PRINT September 2020


Steven Parrino, Spin-Out Vortex, 2000, enamel on canvas, 72 × 72 × 7 5/8". © The Steven Parrino Estate.

IN THE PAST YEAR, the art of the late Steven Parrino (1958–2005) has been on view in three different retrospectives. It was featured prominently in surveys of two other artists, Cady Noland at the Museum für Moderne Kunst in Frankfurt and Olivier Mosset at the Musée d’Art Moderne et Contemporain in Geneva. And for the first time in more than a decade, it was the subject of a comprehensive institutional presentation, held at Kunstmuseum Liechtenstein in Vaduz.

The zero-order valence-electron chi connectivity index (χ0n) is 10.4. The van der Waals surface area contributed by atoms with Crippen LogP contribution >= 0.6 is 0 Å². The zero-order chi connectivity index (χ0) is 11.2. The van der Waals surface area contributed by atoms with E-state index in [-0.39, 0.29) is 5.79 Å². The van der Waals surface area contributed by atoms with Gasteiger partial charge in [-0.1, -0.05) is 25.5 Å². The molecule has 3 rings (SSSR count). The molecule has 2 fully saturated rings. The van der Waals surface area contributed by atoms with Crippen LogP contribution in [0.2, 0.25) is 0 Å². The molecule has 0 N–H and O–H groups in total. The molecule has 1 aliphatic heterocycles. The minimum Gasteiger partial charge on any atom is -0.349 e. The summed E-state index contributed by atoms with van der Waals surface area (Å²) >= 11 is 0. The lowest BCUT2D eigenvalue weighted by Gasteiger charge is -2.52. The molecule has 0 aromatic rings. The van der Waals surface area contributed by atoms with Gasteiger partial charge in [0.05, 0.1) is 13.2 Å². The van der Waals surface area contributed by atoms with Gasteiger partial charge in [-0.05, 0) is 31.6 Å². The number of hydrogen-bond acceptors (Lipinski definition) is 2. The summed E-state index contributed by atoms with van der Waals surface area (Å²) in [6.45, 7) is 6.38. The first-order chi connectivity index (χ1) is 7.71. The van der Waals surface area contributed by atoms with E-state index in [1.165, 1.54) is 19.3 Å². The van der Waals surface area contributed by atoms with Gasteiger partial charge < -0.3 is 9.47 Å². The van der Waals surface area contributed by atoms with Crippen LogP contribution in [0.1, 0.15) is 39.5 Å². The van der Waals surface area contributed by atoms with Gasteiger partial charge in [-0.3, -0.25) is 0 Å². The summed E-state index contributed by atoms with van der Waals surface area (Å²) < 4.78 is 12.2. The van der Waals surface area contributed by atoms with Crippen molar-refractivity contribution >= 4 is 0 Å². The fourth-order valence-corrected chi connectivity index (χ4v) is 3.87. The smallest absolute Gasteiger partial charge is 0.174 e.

View of “Cady Noland,” 2018–19, Museum für Moderne Kunst, Frankfurt. Foreground: Cady Noland, Dead Space, 1989. Background, from left: Kenneth Noland, Touch, 1963; Steven Parrino, Bent Painting, 1991. Photo: Axel Schneider.

In Frankfurt, a wide selection of Parrino’s “misshaped” and “bent” monochrome paintings functioned as a bridge between Noland’s dark, exurban tableaux of American violence and her father Kenneth Noland’s geometric abstraction Touch, 1963. In one room, the saturated green and orange of the elder Noland’s chevron-shaped motif could be seen through his daughter’s forbidding metal tube fence Dead Space, 1989. Nearby was

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